The interface for the dialog broker is below.  We'll code against the interface to this object so we can change implementation later and can stub out unit tests using the inversion of control pattern (dependency injection) and mock objects.  This is one of the cases where I would choose to expose an interface in addition to providing the class encapsulating the functionality.  This is because the dialog broker is non-domain specific and the surface area and functionality will be relatively stable.  I don't foresee any changes to this object.  I also want to be able to mock this object for testing and basically be able to mock every single method so will code against the interface rather than against an abstract class.

public interface IDialogBroker
{
    void RegisterNotifier<TMessage>(Action<TMessage> onNotify);
    void RegisterResponder<TRequest, TResponse>(Func<TRequest, TResponse> onGetResponse);
 
    void SendNotification<TMessage>(TMessage message);
    TResponse RequestResponse<TRequest, TResponse>(TRequest message);
 
    Boolean HasRegisteredResponder<TRequest, TResponse>();
    Boolean HasRegisteredNotifier<TMessage>();
}


Using the dialog broker allows us to build some reusable dialog widgets for registration with the broker's requests and/or messages.   To me this is a huge bonus because the pattern promotes building reusable view components for registering with the broker that can be used in other projects and reduce coding time.   
When the Form instantiates (our coarse view) when we would instantiate the new controller and register all the interactions the broker needs to handle.  The downside of using the dialog broker is that it must be aware of all the objects that need to be registered in order for the view to function.  I think this is a worthwhile tradeoff if we can keep the number of dialogs to a minimum by ensuring they are non-domain specific.  Anything more complex should be handled by another view with its own supervising controller.  If we don't allow the number or complexity of dialogs to get out of hand, we should be fine.

public partial class Form1 : Form, IConventionView
{
    public Form1()
    {
        InitializeComponent();
       
        m_DialogBroker = new DialogBroker();
        m_Controller = new ConventionSupervisingController(m_DialogBroker, this);
 
        #region Broker Registration
 
        m_DialogBroker.RegisterResponder<String, Boolean>(msg => MessageBox
Show(msg, msg, MessageBoxButtons.YesNo) == DialogResult.Yes);


        m_DialogBroker.RegisterResponder<SelectorRequest<Programmer>, Programmer[]>(request =>
        {
            SelectorDialog<Programmer> selector = new SelectorDialog<Programmer>();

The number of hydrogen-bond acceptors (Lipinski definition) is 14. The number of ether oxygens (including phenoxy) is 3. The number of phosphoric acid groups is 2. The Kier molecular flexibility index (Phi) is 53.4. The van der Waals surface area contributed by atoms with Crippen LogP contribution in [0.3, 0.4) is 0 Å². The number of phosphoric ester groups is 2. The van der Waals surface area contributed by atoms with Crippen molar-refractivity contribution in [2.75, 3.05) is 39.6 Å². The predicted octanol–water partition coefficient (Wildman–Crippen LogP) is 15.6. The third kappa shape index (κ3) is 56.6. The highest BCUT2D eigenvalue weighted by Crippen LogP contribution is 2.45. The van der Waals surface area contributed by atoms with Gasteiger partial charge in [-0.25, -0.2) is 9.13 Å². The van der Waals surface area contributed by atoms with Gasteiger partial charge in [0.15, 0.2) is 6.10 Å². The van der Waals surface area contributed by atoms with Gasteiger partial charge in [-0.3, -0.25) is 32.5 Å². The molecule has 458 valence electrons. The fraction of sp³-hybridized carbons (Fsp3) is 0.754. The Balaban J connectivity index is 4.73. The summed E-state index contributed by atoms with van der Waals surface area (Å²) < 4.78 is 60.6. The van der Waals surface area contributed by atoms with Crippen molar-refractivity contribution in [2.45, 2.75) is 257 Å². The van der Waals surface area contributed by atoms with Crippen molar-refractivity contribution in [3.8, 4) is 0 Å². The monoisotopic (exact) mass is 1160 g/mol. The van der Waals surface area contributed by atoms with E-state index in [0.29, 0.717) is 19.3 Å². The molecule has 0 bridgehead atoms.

selector.Bind(request);
            selector.ShowDialog();
            return selector.GetSelection().ToArray();
        });

        m_DialogBroker.RegisterNotifier<String>(msg => MessageBox.Show(msg));

        m_DialogBroker.RegisterResponder<String, StringVerification>(msg =>
        {
            StringVerifierDialog selector = new StringVerifierDialog();
            selector.Bind(msg);
            selector.ShowDialog();
            return selector.GetResponse();
        });

        #endregion
    }
 
    private readonly DialogBroker
        m_DialogBroker;
 
    private readonly ConventionSupervisingController
        m_Controller;
}


Supervising Changes:
The view keeps a reference to the supervising controller and will use it to make change requests.  The controller will handle any dialog necessary with the user to make the change and update the model.

public class ConventionSupervisingController
{
    IDialogBroker DialogBroker { get; set; }
    void AddProgrammer();
    void ChangeSelectedProgrammerName(String newName);
    void AddFriendToSelectedProgrammer(Programmer newFriend);
    void RemoveFriendFromSelectedProgrammer(Programmer removedFriend);
    void AddFriendsToSelectedProgrammer();
    void RemoveFriendsFromSelectedProgrammer();
    void SelectProgrammer(Programmer dude);
}


Again this pattern works very nicely when the form acts as a façade and handles all the widget events that bubble up and sends change requests to the Control.  This makes our user interactions very testable.  We can set the DialogBroker so it acts as a Strategy pattern so in addition to changing how individual dialogs are handled we could change the whole broker on the fly.
Our supervising controller interacts with the dialog broker (and thus the view) by firing off notifications or requesting responses.  For example, here's the implementation for AddProgrammer() method.  You can see how we can model user interactions using the dialog broker in this way so our code is testable.  After the controller is satisfied that all requirements are met through the dialog with the user the broker updates the model.  The model then broadcasts its state change and the view will be updated.

public void AddProgrammer()
{
    StringVerification         response = m_DialogBroker.RequestResponse<String StringVerification>("What is the new programmers name?");
 
    if (!response.Verified)
    {
        m_DialogBroker.SendNotification("Action canceled");
        return;
    }
 
    if (String.IsNullOrEmpty(response.ResponseMessage))
    {
        m_DialogBroker.SendNotification("Invalid name.  Programmer will not be added");
        return;
    }
 
    Programmer newProgrammer = new Programmer(response.ResponseMessage);
 
    m_Convention.Add(newProgrammer);
 
    SelectProgrammer(newProgrammer);
}


In summary: The control encapsulates a large part of the user interactions and validation.  The view just handles changes to bound objects.  Our model is not polluted by any display logic because the control handles everything that is in the "grey" are between the UI and our model.
The Concrete Dialog Broker: